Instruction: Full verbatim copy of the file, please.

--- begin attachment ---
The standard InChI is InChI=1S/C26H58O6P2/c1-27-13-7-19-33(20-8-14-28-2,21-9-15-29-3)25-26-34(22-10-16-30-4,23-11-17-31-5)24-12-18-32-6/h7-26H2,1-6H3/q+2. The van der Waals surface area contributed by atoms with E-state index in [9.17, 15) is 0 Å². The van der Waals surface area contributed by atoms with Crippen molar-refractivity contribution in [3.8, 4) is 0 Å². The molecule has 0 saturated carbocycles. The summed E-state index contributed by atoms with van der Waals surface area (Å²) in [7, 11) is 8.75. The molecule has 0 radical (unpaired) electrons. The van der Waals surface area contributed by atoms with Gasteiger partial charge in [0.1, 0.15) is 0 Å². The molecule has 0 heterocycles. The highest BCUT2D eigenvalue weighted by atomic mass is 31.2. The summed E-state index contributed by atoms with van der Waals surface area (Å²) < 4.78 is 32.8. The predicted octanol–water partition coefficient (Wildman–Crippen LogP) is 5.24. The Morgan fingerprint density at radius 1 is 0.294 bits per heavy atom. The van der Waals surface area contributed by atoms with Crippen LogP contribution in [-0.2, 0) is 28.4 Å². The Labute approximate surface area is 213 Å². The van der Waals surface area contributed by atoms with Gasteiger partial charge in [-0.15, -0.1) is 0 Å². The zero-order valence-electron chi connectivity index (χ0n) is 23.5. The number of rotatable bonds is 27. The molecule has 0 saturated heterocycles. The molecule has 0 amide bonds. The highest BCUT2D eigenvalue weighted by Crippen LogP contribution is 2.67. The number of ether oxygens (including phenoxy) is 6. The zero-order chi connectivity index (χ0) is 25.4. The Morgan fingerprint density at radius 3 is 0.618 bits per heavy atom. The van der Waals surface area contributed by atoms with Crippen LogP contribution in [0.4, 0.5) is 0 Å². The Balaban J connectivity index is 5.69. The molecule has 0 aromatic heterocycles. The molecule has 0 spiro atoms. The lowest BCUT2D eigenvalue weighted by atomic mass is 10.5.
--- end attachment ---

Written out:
The standard InChI is InChI=1S/C26H58O6P2/c1-27-13-7-19-33(20-8-14-28-2,21-9-15-29-3)25-26-34(22-10-16-30-4,23-11-17-31-5)24-12-18-32-6/h7-26H2,1-6H3/q+2. The van der Waals surface area contributed by atoms with E-state index in [9.17, 15) is 0 Å². The van der Waals surface area contributed by atoms with Crippen molar-refractivity contribution in [3.8, 4) is 0 Å². The molecule has 0 saturated carbocycles. The summed E-state index contributed by atoms with van der Waals surface area (Å²) in [7, 11) is 8.75. The molecule has 0 radical (unpaired) electrons. The van der Waals surface area contributed by atoms with Gasteiger partial charge in [0.1, 0.15) is 0 Å². The molecule has 0 heterocycles. The highest BCUT2D eigenvalue weighted by atomic mass is 31.2. The summed E-state index contributed by atoms with van der Waals surface area (Å²) < 4.78 is 32.8. The predicted octanol–water partition coefficient (Wildman–Crippen LogP) is 5.24. The Morgan fingerprint density at radius 1 is 0.294 bits per heavy atom. The van der Waals surface area contributed by atoms with Crippen LogP contribution in [-0.2, 0) is 28.4 Å². The Labute approximate surface area is 213 Å². The van der Waals surface area contributed by atoms with Gasteiger partial charge in [-0.15, -0.1) is 0 Å². The zero-order valence-electron chi connectivity index (χ0n) is 23.5. The number of rotatable bonds is 27. The molecule has 0 saturated heterocycles. The molecule has 0 amide bonds. The highest BCUT2D eigenvalue weighted by Crippen LogP contribution is 2.67. The number of ether oxygens (including phenoxy) is 6. The zero-order chi connectivity index (χ0) is 25.4. The Morgan fingerprint density at radius 3 is 0.618 bits per heavy atom. The van der Waals surface area contributed by atoms with Crippen LogP contribution in [0.4, 0.5) is 0 Å². The Balaban J connectivity index is 5.69. The molecule has 0 aromatic heterocycles. The molecule has 0 spiro atoms. The lowest BCUT2D eigenvalue weighted by atomic mass is 10.5.